Raised in Captivity

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As dysfunctional families go, the one in "Raised in Captivity," spawning estranged twin nutcases Sebastian and Bernadette, might be one of the most twisted—especially as created by Nicky Silver, that master of the slyly warped, ever-urbane contemporary bon mot. While we laugh unremittingly at the downward spiral in which the twins are trapped, we feel an almost disquieting voyeuristic guilt. It's as though we must check our capacity for empathy at the door, or observing the heart-wrenching pain underlying the absurdity would be too much to handle. Let's just call the playwright's unique ability to cushion his chronicling of modern monumental angst by adding a continuous drip of sophisticated humor the Silver lining.

The siblings meet at the funeral of their mother, who was struck down by a shower massager. Try as he will to avoid a confrontation, Sebastian (Alejandro Romero) is tackled around the ankles by his sister (Krystal Kennedy), who begs to know that his life is not perfect so she might justify her own. Romero and Kennedy are hilarious and deeply moving in their roles, as are Betina Mustain as the psychiatrist who goes all Oedipal (eye-gouging included) when Sebastian ends treatment, Marco Dapper in the dual role of a hustler with an agenda and Sebastian's imprisoned love interest, and the delightfully understated Anthony Trexler as Bernadette's husband, a dentist who hates teeth.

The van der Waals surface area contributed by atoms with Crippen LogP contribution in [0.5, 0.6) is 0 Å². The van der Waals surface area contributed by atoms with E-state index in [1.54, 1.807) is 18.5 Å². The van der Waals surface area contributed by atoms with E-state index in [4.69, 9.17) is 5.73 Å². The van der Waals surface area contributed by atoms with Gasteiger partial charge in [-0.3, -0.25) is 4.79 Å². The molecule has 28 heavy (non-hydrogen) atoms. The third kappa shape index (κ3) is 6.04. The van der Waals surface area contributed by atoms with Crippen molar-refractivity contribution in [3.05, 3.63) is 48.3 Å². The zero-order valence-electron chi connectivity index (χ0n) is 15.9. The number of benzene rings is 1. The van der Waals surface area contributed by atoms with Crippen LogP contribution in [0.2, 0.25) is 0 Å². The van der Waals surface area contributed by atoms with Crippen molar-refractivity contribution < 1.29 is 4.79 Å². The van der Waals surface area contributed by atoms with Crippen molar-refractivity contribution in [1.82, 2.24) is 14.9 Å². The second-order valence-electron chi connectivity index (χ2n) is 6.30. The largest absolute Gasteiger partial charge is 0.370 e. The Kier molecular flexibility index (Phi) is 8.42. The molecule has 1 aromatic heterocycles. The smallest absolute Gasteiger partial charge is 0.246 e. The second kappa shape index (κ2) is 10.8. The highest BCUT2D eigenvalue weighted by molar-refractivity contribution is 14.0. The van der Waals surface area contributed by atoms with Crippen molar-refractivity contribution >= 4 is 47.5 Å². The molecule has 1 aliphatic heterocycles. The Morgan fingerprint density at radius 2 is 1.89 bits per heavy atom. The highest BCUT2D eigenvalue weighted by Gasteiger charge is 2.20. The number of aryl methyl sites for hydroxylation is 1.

The creators successfully honor and understand a dense script, observant of Silver's sometimes convoluted intention, which is always about finding the pathos just below the laughs, and it's clear the ensemble understands Silver's outrageous characters and situations. Romero directs, however, and the truth of the adage that one shouldn't direct oneself is here exacerbated by the fact that this is also his directorial debut. Scenes not featuring Sebastian are crisp, quick, and well-staged, while others in which his character is spotlighted tend to drag and lose the production's otherwise relentless pacing. This is most apparent in what should be the play's most chilling passage, as Sebastian remembers watching his lover deteriorate from AIDS while Dylan describes the murder that sent him to prison. What's needed is an objective directorial eye to help guide Romero's own work as sharply as he has guided the work of others.

Presented by and at the Renegade Theatre, 1514 N. Gardner St., Hollywood. Aug. 19-Sept. 18. Sat., 8 p.m.; Sun., 6 p.m. (323) 960-7792 or www.plays411.com/raised.